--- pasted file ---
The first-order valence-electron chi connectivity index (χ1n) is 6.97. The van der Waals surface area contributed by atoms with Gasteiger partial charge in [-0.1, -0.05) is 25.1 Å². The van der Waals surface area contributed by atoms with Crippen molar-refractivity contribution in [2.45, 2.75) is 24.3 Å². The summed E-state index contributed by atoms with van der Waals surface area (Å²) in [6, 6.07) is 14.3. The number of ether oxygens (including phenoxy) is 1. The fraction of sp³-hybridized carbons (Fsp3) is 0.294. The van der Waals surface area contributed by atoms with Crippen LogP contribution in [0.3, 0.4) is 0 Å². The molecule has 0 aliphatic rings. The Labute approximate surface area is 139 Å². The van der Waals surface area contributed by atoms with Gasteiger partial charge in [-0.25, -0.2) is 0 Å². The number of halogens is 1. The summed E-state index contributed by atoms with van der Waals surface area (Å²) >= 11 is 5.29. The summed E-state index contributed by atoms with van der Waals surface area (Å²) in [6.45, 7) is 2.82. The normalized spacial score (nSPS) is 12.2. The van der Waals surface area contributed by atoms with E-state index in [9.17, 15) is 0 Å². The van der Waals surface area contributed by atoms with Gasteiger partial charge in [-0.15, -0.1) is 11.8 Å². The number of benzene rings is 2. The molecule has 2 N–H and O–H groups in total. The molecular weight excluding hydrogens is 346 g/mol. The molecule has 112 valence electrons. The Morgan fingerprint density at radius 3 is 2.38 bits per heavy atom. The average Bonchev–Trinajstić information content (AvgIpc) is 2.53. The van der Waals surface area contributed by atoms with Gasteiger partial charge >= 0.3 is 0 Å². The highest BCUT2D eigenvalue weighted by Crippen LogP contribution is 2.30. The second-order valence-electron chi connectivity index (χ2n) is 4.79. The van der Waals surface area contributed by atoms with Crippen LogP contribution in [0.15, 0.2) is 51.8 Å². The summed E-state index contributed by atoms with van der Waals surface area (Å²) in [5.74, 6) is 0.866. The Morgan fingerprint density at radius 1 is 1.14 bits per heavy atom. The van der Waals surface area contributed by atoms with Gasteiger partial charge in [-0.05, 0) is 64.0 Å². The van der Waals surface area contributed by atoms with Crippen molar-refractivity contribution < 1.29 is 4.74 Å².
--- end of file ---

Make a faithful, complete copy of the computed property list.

The first-order valence-electron chi connectivity index (χ1n) is 6.97. The van der Waals surface area contributed by atoms with Gasteiger partial charge in [-0.1, -0.05) is 25.1 Å². The van der Waals surface area contributed by atoms with Crippen molar-refractivity contribution in [2.45, 2.75) is 24.3 Å². The summed E-state index contributed by atoms with van der Waals surface area (Å²) in [6, 6.07) is 14.3. The number of ether oxygens (including phenoxy) is 1. The fraction of sp³-hybridized carbons (Fsp3) is 0.294. The van der Waals surface area contributed by atoms with Crippen LogP contribution in [0.3, 0.4) is 0 Å². The molecule has 0 aliphatic rings. The Labute approximate surface area is 139 Å². The van der Waals surface area contributed by atoms with Gasteiger partial charge in [-0.25, -0.2) is 0 Å². The number of halogens is 1. The summed E-state index contributed by atoms with van der Waals surface area (Å²) >= 11 is 5.29. The summed E-state index contributed by atoms with van der Waals surface area (Å²) in [6.45, 7) is 2.82. The normalized spacial score (nSPS) is 12.2. The van der Waals surface area contributed by atoms with E-state index in [9.17, 15) is 0 Å². The van der Waals surface area contributed by atoms with Gasteiger partial charge in [-0.15, -0.1) is 11.8 Å². The number of benzene rings is 2. The molecule has 2 N–H and O–H groups in total. The molecular weight excluding hydrogens is 346 g/mol. The molecule has 112 valence electrons. The Morgan fingerprint density at radius 3 is 2.38 bits per heavy atom. The average Bonchev–Trinajstić information content (AvgIpc) is 2.53. The van der Waals surface area contributed by atoms with Gasteiger partial charge >= 0.3 is 0 Å². The highest BCUT2D eigenvalue weighted by Crippen LogP contribution is 2.30. The second-order valence-electron chi connectivity index (χ2n) is 4.79. The van der Waals surface area contributed by atoms with Crippen LogP contribution in [0.15, 0.2) is 51.8 Å². The summed E-state index contributed by atoms with van der Waals surface area (Å²) in [5.74, 6) is 0.866. The Morgan fingerprint density at radius 1 is 1.14 bits per heavy atom. The van der Waals surface area contributed by atoms with Gasteiger partial charge in [-0.05, 0) is 64.0 Å². The van der Waals surface area contributed by atoms with Crippen molar-refractivity contribution < 1.29 is 4.74 Å².